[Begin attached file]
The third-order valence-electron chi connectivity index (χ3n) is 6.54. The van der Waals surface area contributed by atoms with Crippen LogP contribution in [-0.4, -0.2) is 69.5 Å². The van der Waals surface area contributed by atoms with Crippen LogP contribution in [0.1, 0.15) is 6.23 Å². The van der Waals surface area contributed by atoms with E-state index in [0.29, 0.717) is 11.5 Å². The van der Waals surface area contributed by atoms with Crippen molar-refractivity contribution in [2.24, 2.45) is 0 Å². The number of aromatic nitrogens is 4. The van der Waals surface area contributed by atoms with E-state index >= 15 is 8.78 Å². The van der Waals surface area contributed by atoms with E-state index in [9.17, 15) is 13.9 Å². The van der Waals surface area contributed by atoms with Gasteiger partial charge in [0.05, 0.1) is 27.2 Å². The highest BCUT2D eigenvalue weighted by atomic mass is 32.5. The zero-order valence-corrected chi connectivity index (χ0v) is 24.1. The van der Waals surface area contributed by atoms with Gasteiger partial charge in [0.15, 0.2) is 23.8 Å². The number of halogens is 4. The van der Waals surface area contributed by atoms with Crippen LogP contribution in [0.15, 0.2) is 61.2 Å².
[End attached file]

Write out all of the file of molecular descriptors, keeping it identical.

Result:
The third-order valence-electron chi connectivity index (χ3n) is 6.54. The van der Waals surface area contributed by atoms with Crippen LogP contribution in [-0.4, -0.2) is 69.5 Å². The van der Waals surface area contributed by atoms with Crippen LogP contribution in [0.1, 0.15) is 6.23 Å². The van der Waals surface area contributed by atoms with E-state index in [0.29, 0.717) is 11.5 Å². The van der Waals surface area contributed by atoms with Crippen molar-refractivity contribution in [2.24, 2.45) is 0 Å². The number of aromatic nitrogens is 4. The van der Waals surface area contributed by atoms with E-state index >= 15 is 8.78 Å². The van der Waals surface area contributed by atoms with E-state index in [9.17, 15) is 13.9 Å². The van der Waals surface area contributed by atoms with Gasteiger partial charge in [0.05, 0.1) is 27.2 Å². The highest BCUT2D eigenvalue weighted by atomic mass is 32.5. The zero-order valence-corrected chi connectivity index (χ0v) is 24.1. The van der Waals surface area contributed by atoms with Gasteiger partial charge in [0.15, 0.2) is 23.8 Å². The number of halogens is 4. The van der Waals surface area contributed by atoms with Crippen LogP contribution in [0.15, 0.2) is 61.2 Å².